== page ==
The transitional justice process agreed upon by the government with the international community in October 2015 with the co-sponsoring of Resolution 30/1 of the UN Human Rights Council continues to be a highly contested one within Sri Lanka. The government is showing sharp internal divisions on the issue of accountability for past human rights violations that the UNHRC resolution requires. There is danger of a regression that will once again bring Sri Lanka into conflict with the international community.
A report issued last week by a UN fact finding mission into human rights violations in Myanmar has recommended that its most senior military commanders should be investigated and prosecuted for genocide in dealing with the Rohingya and other minority ethnic communities. In response to the Myanmar government’s refusal to accept responsibility for what has happened, the UN mission called on the UN Security Council to refer Myanmar to the International Criminal Court or for the creation of an ad hoc international criminal tribunal. They also called for an arms embargo and targeted sanctions against individuals who appear to be more responsible.
The government has established an Office of Missing Persons (OMP) and is now in the process of passing legislation to establish an Office for Reparations as part of its commitment to ensurepost war reconciliation. The government promised to set up these mechanisms, amongst other reform measures, during the September 2015 session of the UN Human Rights Council.
The departure of the United States from the UN Human Rights Council is a regrettable blow to a global institution which has been mandated to protect and uphold human rights throughout the world including Sri Lanka. In 2015, Sri Lanka together with the US and several other member countries of the UNHRC, co-sponsored a resolution that called upon Sri Lanka to enter into a process of transitional justice. Despite the US pullout from the UNHRC, the US embassy in Sri Lanka has assured that it will continue to assist Sri Lanka to fulfil its international commitments to advance the cause of reconciliation and lasting peace for all Sri Lankans.
The political space opened up by the government over the past three years has enabled political parties and civil society to engage in public activities without restriction. The National Peace Council is concerned that this political space is being utilized most fully by ethnic nationalists. This has increased the divisions in society, as manifested in the public activities that commemorated the last day of the war on May 18.
The inaction of government due to the ongoing political crisis involving the coalition partners in the national unity government continues to erode public confidence in its problem solving capacities. This concern is especially marked in regard to the transitional justice process. So far only the Office of Missing Persons (OMP), which is one of the four transitional justice mechanisms promised in October 2015 has been established.
The National Peace Council welcomes the decision of Minister of National Coexistence, Dialogue and Official Languages Mano Ganesan to withdraw proposed amendments to the Voluntary Social Service Organizations (Registration and Supervision) Act, No. 31 of 1980 following representations made to him by over 130 civil society organizations. The Minister took this decision at a meeting held with representatives of these CSOs presided over by Prime Minister Ranil Wickremesinghe. At this meeting the Prime Minister reassured those present that the government’s intention was not to control NGO work or make civil society dependent on the government. He requested the CSOs present to nominate seven members who could meet with the government and develop a sustainable solution that would protect national interests and the independence of civil society.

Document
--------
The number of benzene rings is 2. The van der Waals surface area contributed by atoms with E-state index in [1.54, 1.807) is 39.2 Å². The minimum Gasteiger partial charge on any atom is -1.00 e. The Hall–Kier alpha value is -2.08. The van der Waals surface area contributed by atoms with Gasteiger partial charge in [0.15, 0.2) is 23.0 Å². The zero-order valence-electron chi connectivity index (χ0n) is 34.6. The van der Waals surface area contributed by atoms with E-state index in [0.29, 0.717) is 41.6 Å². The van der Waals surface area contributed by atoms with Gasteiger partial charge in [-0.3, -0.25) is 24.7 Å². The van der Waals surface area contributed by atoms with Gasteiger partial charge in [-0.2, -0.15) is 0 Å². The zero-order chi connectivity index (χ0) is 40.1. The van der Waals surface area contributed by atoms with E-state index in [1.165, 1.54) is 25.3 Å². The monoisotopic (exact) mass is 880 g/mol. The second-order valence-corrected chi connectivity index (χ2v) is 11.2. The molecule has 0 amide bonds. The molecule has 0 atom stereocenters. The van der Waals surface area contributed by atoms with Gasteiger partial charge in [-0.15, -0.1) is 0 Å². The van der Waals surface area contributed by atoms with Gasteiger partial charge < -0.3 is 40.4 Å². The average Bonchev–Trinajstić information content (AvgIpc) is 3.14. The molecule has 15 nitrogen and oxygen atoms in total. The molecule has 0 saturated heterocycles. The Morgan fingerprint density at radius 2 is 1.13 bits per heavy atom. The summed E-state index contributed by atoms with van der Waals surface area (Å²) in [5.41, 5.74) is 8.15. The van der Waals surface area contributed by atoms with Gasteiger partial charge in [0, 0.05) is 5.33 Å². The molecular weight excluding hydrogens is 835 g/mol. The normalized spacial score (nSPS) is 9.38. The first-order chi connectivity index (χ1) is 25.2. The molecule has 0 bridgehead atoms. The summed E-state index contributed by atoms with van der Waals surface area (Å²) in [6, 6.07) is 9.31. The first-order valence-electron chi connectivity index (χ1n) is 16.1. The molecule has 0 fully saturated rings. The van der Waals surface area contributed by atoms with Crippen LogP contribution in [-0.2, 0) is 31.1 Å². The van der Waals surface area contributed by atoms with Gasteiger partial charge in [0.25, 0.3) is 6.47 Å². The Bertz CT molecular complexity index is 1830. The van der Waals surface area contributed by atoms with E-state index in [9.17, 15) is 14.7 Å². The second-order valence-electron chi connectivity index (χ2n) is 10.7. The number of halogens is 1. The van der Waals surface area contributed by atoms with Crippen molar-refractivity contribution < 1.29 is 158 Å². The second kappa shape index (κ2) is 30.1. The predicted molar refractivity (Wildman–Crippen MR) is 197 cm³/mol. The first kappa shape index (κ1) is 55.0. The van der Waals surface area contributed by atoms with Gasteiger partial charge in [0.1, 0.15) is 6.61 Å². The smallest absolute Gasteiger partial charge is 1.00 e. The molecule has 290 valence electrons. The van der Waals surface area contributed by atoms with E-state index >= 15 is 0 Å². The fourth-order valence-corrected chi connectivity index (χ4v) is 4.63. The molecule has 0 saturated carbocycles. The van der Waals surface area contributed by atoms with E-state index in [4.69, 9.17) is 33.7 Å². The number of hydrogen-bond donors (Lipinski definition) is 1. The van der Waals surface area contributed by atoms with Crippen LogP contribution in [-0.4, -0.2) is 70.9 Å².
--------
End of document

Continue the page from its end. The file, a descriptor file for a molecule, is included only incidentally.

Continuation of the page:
Sri Lanka is still in a post-war phase in which the wounds and traumas of the past three decades of violence and war have still not been healed. The violence directed against Muslim-owned shops, mosques and vehicles in Ampara is a continuation of a process of fueling tension, suspicion and hatred between communities. The anti-Muslim propaganda focuses on the growth of the Muslim population and its expansion into areas inhabited primarily by members of other communities. Those who foment violence against the Muslim community are citing unfounded allegations of introducing birth control and other drugs into food packets.
Sri Lanka’s commitment to human rights is being debated in Geneva at the 37th session of the Human Rights Council, which meets in Geneva from 26 February to 23 March 2018. There is a considerable amount of international dissatisfaction with the slow pace of progress due to the long delay in setting up the reconciliation mechanisms, such as the Office of Missing Persons, Office of Reparations, Truth Commission and Special Judicial Mechanism.
Sri Lanka currently has a government of national unity comprising the two largest political parties, the UNP and SLFP, which have hitherto been rivals for political power. As can be expected the forthcoming local government elections have aggravated the tensions between them. It is customary that those who seek to win an election engage in boosting their own images and running down their rivals. The most recent cause for a spike in tensions came with President Maithripala Sirisena’s application to the Supreme Court to obtain its opinion on the duration of his term of office. This action was taken in the midst of public disaffection with the government’s handling of the Central Bank bond scam case.